The Mist Room, which premiered on October 26 and lasted all through to December 1, 2007, was a major exhibition by artist Antony Gormley. The Mist Room became a critically acclaimed piece of work, managing to pull over 200,000 visitors. The installation, which was first hosted by the Hayward Gallery, London, was so successful that it later became the most visited exhibition by a living artist in the gallery’s history that spanned 39 years.
British sculptor Antony Gromley is one of the most celebrated artists of his generation. His pieces have been featured in numerous gallery shows all over the world, including The National Museum of Modern Art, The Tate Gallery, The Museum of Modern Art, The Museum of Contemporary Art, and more. His career is centered on the exploration of the human body.
In Blind Light, Gormley created a thick and dense environment that produced a disorienting background. The foggy white environment was created using artificial fog and was housed in a modernist glass exhibition area.
Upon entering the exhibition area, which was made up of a room within another room, the participants became immersed in the fog, forcing them a primitive experience created by the inundated air within the room. Aside from the eerie environment, the mist also limited visibility to less than 2 feet, which consequently challenged the senses of the audience’s body and its association to space. The entire show was created to force visitors to think about perception and how they could utilize their bodies as tools.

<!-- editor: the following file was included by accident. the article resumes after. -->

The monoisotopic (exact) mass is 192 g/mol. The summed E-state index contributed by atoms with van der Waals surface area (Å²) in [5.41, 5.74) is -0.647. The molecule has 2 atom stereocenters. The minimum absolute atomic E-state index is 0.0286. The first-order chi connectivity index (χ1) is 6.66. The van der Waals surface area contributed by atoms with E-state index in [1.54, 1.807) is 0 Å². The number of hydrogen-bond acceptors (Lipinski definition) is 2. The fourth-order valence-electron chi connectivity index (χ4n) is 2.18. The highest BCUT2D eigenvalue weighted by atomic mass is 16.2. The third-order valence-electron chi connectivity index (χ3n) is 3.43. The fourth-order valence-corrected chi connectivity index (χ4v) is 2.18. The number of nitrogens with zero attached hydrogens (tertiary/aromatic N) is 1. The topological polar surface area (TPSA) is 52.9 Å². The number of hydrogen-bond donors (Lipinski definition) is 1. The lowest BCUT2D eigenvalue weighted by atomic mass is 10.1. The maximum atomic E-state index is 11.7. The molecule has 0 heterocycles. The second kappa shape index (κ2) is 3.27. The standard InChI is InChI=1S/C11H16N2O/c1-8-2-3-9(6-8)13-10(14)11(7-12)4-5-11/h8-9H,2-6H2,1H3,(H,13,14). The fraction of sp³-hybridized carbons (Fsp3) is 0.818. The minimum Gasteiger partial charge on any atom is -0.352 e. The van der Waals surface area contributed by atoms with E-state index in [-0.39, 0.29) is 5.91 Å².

Video: Blind Light, 2007
Antony Gormley - Blind light
2 min 18 sec
It is the norm for people to go about their day to day, having conscious experience without truly appreciating how lucky they are to go through these experiences. This is partially what Antony Gormley was attempting to address with this piece.
On entering the gallery filled with artificial mist, attendees became enshrouded by fog, which then caused a degree of disorientation. He intended to force participants to concentrate on their perception as they moved about in the space with a finely tuned sense of caution. In turn, the audience’s experience in the space was both disorienting as it was uplifting; it may even have been a little frightening for some.
According to Gormley, buildings are created to give human beings security and protection from the elements. The Mist Room was designed to challenge everything that architecture stands for in today’s modern society.
Blind Light II
All images: Antony Gormley unless otherwise noted.